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The Real Fidel Castro Paperback – March 8, 2005

4 out of 5 stars 20 customer reviews

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Editorial Reviews

Amazon.com Review

Who is the real Fidel Castro? Some would characterize the longtime Cuban ruler as a ruthless dictator, crushing all opposition and starving his own people to feed his own hunger for power. Others point to a revolutionary leader who has adhered to Marxist-Leninist principles while being popular enough at home to outlast nine American presidents. Former British Ambassador to Cuba Leycester Coltman provides an exhaustively researched history of Castro and reveals a man constantly driven by passion, usually able to lead by force of personality, and possessed of a subtle ability to shift his politics in order to maintain an advantage. The Real Fidel Castro traces his middle-class upbringing and career as a student agitator who swiftly gained notice both positive and negative for taking part in revolutionary politics throughout Latin America. Later, Castro, having failed in initial attempts to overthrow General Fulgencio Batista, takes to the jungle along with Che Guevara to prepare for what would eventually be a successful coup. Once in power, however, the revolutionary must learn to be a diplomat and a political strategist as he navigates a messy victory in the Bay of Pigs conflict and suffers an embarrassing defeat in the Cuban missile crisis. While he is often characterized as having been a mere puppet of the old Soviet Union, Coltman's portrayal indicates the relationship was much more complicated; Castro recognized the need for a strong ally who also opposed the United States but questioned the ideology of the Soviets and worried over what the proposed reforms of Mikhail Gorbachev would bring to the world's largest Communist nation. Although Coltman came to know Castro while serving in Havana, he doesn't gloss over the swift executions given to those who defied "the revolution" or Castro's penchant for imprisoning those thought to be politically dangerous. In the end, Coltman, who died shortly before this book's publication, is nonjudgmental and shows Fidel Castro to be a man as complex as the world he lived in. --John Moe --This text refers to an out of print or unavailable edition of this title.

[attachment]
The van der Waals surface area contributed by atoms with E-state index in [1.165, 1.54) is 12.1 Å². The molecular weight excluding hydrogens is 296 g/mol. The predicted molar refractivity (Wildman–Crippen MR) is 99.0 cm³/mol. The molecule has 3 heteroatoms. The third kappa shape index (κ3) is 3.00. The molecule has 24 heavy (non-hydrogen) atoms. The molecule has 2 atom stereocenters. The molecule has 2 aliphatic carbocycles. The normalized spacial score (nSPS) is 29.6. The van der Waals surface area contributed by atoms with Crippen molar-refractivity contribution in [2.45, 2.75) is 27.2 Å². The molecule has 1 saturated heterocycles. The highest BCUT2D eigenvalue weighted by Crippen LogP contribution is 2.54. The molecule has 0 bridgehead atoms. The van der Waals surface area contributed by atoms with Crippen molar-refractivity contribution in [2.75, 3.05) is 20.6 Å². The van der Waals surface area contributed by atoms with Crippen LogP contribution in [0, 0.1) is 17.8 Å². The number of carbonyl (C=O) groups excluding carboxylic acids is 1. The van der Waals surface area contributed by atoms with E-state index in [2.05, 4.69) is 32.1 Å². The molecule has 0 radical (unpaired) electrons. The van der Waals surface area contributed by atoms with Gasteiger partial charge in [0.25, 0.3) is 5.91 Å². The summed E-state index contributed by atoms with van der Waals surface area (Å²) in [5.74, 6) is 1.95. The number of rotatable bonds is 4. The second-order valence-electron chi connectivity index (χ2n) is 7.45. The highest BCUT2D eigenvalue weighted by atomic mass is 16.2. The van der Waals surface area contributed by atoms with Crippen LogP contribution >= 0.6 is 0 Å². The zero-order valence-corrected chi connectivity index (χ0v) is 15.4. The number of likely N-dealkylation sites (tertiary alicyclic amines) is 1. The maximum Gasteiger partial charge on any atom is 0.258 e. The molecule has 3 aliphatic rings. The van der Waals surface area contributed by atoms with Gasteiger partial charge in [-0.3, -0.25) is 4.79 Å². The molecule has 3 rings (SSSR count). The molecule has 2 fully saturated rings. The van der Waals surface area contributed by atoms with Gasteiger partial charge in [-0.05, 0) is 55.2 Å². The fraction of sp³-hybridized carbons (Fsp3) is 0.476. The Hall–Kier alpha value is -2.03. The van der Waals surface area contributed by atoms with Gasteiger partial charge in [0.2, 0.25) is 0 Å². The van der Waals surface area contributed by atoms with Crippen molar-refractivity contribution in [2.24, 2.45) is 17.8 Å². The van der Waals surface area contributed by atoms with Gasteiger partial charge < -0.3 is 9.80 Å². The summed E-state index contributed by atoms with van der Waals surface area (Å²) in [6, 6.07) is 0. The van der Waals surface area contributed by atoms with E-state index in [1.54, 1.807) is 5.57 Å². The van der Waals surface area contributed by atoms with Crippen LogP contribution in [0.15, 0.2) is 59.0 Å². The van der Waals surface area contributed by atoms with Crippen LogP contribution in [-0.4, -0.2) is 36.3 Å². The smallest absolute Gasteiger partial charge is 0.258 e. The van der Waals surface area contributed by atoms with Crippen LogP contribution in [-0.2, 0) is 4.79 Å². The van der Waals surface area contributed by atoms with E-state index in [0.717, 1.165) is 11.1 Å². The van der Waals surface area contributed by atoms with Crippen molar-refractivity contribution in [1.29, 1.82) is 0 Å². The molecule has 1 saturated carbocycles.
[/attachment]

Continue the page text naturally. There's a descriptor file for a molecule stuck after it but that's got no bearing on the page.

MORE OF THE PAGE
From Booklist

In a remarkably evenhanded and illuminating biography, Coltman (former British ambassador to Cuba) reveals how Fidel Castro repeatedly has frustrated his foes: surviving defeat, exile, and imprisonment to bring down Batista in the early 1950s; misleading American politicians long enough to secure absolute power over his island nation; forging an advantageous alliance with the Kremlin; and preserving his regime in a post-Cold War world dominated by Cuba's powerful capitalist neighbor. Long personal conversations enable Coltman to penetrate a psyche still opaque to most scholars. It will chafe Castro's detractors that Coltman discerns in that psyche rare courage and resourcefulness. But it will vex Castro's admirers that Colman exposes deep political inconsistencies (an early opponent to Soviet imperialism, Castro metamorphosed into a slavish Soviet supporter) and personal callousness (marriage never restrained the revolutionary libido). Detractors and devotees alike will marvel at how the young prisoner who resorted to invisible ink to inscribe History Will Absolve Me has aged into an old man in a historical riptide that he can already feel pulling him into oblivion. Bryce Christensen